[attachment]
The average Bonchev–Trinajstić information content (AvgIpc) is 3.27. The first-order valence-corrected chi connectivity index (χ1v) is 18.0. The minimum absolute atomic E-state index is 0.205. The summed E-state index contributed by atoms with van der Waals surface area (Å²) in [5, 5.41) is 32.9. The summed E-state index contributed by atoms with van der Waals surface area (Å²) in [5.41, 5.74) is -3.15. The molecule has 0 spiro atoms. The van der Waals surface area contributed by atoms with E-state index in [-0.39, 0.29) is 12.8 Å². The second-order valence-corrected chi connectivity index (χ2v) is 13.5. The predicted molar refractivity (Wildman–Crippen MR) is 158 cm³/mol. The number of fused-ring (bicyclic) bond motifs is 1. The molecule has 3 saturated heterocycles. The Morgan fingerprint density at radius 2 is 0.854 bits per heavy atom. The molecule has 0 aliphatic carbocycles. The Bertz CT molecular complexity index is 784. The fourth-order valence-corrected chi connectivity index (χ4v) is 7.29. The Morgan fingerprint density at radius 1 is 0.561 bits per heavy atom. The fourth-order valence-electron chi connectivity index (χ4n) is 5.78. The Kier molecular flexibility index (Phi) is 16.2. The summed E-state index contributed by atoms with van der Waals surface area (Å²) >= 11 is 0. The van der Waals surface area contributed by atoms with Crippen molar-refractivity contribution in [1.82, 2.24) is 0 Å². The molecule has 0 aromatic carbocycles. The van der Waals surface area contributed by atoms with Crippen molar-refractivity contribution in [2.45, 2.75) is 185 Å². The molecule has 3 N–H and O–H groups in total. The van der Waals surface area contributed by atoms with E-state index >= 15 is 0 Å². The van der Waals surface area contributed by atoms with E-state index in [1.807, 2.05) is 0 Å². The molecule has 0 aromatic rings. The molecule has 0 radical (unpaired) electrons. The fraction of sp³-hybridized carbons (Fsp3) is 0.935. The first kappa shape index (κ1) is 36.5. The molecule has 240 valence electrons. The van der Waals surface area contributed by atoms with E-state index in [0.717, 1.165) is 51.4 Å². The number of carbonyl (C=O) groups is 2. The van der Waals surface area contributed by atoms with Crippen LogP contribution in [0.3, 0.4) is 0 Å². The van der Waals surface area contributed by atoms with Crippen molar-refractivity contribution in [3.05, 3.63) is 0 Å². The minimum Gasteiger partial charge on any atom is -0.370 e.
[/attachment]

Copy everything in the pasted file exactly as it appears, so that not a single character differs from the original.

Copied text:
The average Bonchev–Trinajstić information content (AvgIpc) is 3.27. The first-order valence-corrected chi connectivity index (χ1v) is 18.0. The minimum absolute atomic E-state index is 0.205. The summed E-state index contributed by atoms with van der Waals surface area (Å²) in [5, 5.41) is 32.9. The summed E-state index contributed by atoms with van der Waals surface area (Å²) in [5.41, 5.74) is -3.15. The molecule has 0 spiro atoms. The van der Waals surface area contributed by atoms with E-state index in [-0.39, 0.29) is 12.8 Å². The second-order valence-corrected chi connectivity index (χ2v) is 13.5. The predicted molar refractivity (Wildman–Crippen MR) is 158 cm³/mol. The number of fused-ring (bicyclic) bond motifs is 1. The molecule has 3 saturated heterocycles. The Morgan fingerprint density at radius 2 is 0.854 bits per heavy atom. The molecule has 0 aliphatic carbocycles. The Bertz CT molecular complexity index is 784. The fourth-order valence-corrected chi connectivity index (χ4v) is 7.29. The Morgan fingerprint density at radius 1 is 0.561 bits per heavy atom. The fourth-order valence-electron chi connectivity index (χ4n) is 5.78. The Kier molecular flexibility index (Phi) is 16.2. The summed E-state index contributed by atoms with van der Waals surface area (Å²) >= 11 is 0. The van der Waals surface area contributed by atoms with Crippen molar-refractivity contribution in [1.82, 2.24) is 0 Å². The molecule has 0 aromatic carbocycles. The van der Waals surface area contributed by atoms with Crippen molar-refractivity contribution in [2.45, 2.75) is 185 Å². The molecule has 3 N–H and O–H groups in total. The van der Waals surface area contributed by atoms with E-state index >= 15 is 0 Å². The van der Waals surface area contributed by atoms with E-state index in [1.807, 2.05) is 0 Å². The molecule has 0 aromatic rings. The molecule has 0 radical (unpaired) electrons. The fraction of sp³-hybridized carbons (Fsp3) is 0.935. The first kappa shape index (κ1) is 36.5. The molecule has 240 valence electrons. The van der Waals surface area contributed by atoms with E-state index in [0.717, 1.165) is 51.4 Å². The number of carbonyl (C=O) groups is 2. The van der Waals surface area contributed by atoms with Crippen LogP contribution in [0.3, 0.4) is 0 Å². The van der Waals surface area contributed by atoms with Crippen molar-refractivity contribution in [3.05, 3.63) is 0 Å². The minimum Gasteiger partial charge on any atom is -0.370 e.